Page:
Last week I was interviewed for an article on probiotics and gut health. Most of the questions focused on finding the probiotic that's right for you. The answer lies in the research. Read on to learn more.
Beneficial microbes have been shown to regulate the immune system, enhance digestive function, and reduce inflammation so it’s no surprise they’ve been linked to benefiting a variety of health conditions.
Most of the traditional uses of probiotics are for digestive issues, including reducing diarrhea secondary to GI infections, travel, and antibiotics; irritable bowel syndrome; ulcerative colitis; constipation; and H. pylori.
Non-traditional or novel uses refer to conditions beyond the gastrointestinal tract, including anxiety, depression, improved glucose control, weight loss, cancer prevention, kidney stones, fatty liver, dental health and more!
Which probiotics (strains) do you recommend, and for which conditions?
“Strain” is the key word. Probiotic benefits tend to be strain-specific so research performed on one strain cannot be applied to other strains within the same species. There is no one size fits all probiotic.
For antibiotic-associated diarrhea and Clostridium difficile associated diarrhea, I typically recommend Lactobacillus rhamnosis GG or Saccharomyces boulardii.
For ulcerative colitis and pouchitis, I often suggest VSL#3, which is a multi-strain probiotic.
For other gastrointestinal conditions and general health, I usually start with a broad spectrum combination probiotic with a variety of microbial species and strains with over five billion microorganisms. Products containing more than one organism offer a greater chance of success compared to single strain products.
How do probiotics found in health foods stores compare with the “big brands” such as Align and Culturelle?
Regardless of where you buy your probiotics, quality control is always an issue with over-the-counter supplements. Consumers are urged to select products that have been researched and tested by third-parties.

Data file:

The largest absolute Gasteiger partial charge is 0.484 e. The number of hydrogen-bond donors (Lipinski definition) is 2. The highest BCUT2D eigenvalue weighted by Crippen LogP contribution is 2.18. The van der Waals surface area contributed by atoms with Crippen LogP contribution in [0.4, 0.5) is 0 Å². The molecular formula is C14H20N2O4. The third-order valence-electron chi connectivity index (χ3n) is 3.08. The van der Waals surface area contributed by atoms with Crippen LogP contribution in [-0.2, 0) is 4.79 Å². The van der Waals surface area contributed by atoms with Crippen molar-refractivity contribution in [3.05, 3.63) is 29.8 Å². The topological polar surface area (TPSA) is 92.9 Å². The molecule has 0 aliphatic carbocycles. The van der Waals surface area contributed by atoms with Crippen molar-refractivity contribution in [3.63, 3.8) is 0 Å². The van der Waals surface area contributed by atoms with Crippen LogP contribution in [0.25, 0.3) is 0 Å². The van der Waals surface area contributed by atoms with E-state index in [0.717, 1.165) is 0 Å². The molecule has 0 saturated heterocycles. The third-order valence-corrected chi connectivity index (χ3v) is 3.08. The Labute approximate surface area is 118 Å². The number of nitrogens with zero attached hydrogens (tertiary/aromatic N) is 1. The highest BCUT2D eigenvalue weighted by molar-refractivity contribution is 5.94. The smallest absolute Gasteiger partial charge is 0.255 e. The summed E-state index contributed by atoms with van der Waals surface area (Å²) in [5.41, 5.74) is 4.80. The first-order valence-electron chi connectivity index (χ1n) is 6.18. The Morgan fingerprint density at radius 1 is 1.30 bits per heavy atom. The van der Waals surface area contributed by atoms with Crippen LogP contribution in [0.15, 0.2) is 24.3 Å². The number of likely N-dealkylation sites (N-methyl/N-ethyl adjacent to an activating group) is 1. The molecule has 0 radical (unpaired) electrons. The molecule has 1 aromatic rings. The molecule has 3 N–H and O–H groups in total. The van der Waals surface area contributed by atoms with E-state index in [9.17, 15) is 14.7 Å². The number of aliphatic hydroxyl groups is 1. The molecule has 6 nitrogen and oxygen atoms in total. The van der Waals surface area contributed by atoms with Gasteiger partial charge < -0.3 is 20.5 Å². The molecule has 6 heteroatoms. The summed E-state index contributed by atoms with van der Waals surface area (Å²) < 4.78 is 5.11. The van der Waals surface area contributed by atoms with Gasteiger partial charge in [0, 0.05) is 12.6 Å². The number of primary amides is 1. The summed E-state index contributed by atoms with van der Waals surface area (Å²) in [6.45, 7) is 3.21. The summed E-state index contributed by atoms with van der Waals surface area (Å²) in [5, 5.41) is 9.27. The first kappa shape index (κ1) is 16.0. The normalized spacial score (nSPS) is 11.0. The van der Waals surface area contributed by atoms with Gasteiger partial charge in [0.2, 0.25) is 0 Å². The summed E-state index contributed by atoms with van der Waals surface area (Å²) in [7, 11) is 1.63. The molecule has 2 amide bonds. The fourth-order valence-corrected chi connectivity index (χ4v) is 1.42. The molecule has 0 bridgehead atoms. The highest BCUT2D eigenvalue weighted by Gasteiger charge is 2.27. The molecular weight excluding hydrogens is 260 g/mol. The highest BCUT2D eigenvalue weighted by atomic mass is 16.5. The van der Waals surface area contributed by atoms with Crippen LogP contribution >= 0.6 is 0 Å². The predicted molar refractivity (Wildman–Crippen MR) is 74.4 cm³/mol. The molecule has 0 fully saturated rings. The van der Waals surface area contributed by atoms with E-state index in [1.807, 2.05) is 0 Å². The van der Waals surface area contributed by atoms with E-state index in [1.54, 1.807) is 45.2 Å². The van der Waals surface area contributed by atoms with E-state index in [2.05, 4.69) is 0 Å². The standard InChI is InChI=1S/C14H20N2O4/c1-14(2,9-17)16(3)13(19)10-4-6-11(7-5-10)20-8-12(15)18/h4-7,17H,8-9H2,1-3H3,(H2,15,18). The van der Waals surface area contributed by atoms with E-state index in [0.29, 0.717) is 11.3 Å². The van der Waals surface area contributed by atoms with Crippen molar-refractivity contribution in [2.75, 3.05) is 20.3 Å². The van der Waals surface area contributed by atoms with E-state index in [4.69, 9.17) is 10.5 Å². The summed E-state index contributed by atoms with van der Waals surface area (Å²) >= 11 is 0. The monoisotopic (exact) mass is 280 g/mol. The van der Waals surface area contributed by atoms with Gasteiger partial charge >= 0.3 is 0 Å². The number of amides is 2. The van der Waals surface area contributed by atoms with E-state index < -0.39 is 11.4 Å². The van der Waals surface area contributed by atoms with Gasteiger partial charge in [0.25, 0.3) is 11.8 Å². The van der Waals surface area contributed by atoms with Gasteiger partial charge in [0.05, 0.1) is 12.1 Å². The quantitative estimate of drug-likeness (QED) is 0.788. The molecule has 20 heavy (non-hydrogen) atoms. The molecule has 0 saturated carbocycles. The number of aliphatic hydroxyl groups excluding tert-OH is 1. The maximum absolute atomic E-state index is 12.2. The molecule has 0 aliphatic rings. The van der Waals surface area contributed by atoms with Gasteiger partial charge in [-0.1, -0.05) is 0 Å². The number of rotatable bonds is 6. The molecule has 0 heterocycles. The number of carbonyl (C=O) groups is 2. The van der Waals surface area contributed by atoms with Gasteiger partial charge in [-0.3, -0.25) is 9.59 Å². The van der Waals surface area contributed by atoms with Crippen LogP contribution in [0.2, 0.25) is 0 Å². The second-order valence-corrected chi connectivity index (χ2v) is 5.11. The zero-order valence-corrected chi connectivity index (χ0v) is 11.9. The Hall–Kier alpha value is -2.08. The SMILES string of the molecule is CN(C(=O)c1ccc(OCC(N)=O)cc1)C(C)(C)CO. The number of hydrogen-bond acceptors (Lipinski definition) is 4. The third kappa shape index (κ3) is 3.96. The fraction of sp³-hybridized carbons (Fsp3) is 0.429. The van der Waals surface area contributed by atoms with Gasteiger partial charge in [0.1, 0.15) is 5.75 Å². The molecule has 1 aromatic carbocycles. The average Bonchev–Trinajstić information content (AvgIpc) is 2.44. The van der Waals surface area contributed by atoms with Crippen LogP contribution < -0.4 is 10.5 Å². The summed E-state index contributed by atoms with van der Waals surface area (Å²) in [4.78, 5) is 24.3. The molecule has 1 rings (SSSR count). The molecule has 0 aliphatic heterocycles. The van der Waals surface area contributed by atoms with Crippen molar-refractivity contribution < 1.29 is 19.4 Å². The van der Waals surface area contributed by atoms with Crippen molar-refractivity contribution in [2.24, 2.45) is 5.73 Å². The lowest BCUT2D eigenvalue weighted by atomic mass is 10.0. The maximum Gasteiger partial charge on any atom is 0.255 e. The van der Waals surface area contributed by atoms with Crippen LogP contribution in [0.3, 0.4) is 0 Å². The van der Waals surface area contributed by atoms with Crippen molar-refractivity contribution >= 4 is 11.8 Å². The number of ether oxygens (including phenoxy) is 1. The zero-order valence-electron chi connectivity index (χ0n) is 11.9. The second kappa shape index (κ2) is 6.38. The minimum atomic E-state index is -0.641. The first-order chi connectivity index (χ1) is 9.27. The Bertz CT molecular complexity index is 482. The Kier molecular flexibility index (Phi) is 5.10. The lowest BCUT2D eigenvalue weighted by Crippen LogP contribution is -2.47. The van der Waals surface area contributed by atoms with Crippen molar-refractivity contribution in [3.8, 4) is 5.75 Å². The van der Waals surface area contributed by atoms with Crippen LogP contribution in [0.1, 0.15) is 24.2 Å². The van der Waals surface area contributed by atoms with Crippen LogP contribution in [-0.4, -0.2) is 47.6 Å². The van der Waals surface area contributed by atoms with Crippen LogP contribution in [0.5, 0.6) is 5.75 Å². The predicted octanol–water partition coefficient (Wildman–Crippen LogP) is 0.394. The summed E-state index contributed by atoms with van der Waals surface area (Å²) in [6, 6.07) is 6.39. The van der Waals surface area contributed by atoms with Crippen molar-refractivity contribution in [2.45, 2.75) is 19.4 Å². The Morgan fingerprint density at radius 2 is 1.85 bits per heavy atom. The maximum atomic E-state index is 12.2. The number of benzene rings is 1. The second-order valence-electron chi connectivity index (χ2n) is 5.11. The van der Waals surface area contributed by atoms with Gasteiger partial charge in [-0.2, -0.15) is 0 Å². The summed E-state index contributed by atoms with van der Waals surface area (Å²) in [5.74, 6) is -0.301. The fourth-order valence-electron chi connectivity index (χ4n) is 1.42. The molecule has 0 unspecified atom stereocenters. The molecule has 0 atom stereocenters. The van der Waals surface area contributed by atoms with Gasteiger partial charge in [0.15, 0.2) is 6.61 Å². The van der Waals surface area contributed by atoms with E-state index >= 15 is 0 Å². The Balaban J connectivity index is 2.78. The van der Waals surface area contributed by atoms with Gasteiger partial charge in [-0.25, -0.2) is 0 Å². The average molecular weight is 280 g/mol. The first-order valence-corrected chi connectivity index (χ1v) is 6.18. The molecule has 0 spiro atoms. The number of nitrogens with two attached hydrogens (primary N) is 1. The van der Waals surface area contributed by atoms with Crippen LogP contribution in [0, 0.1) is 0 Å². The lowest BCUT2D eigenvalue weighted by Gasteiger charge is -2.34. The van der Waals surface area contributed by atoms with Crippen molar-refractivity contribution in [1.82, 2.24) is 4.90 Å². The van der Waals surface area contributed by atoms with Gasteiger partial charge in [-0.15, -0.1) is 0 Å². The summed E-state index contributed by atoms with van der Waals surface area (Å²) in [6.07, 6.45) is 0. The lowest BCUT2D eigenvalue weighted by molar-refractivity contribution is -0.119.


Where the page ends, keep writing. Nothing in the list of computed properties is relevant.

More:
Isn't it true that shelf-stable probiotics are only shelf-stable in a lab, at a certain temperature?
Not necessarily. Probiotics can be shelf stable under normal storage conditions, but you should check to make sure the product was tested and certified to contain the dosage of live bacteria stated on the label. Look for labels that say “alive through expiration date.”
Are probiotics found naturally in foods just as effective as probiotic supplements?
They can be. Many people assume probiotic supplements are superior to foods but that’s not always the case. Many fermented foods with live active cultures contain prebiotics, which help nourish the beneficial microbes. Plus, fermented foods, such as yogurt, provide an optimal environment for microbes to thrive thereby enhancing their survival.
However, not all fermented foods are good sources of live bacteria. For example, many commercial yogurts do not contain a therapeutic dose of beneficial bacteria, and most of our fermented vegetables are pasteurized thereby destroying the good bugs.
In addition, fermented foods do not offer strain-specific microbes so they can’t be trusted for specific healing effects like carefully designed probiotic supplements containing distinct strains with specific clinical outcomes.
How does the delivery of probiotics in a powder compare to the delivery in probiotics in a supplement (the powder is to address stomach lining issues, right?)?
In order for probiotics to be effective, they must be able to survive passage through the gut, which offers a variety of challenges, including stomach acid and the action of bile salts. Powders, capsules and other modes of delivery can accomplish this feat provided they’re designed to do so and contain microbial strains and species equipped for these challenges.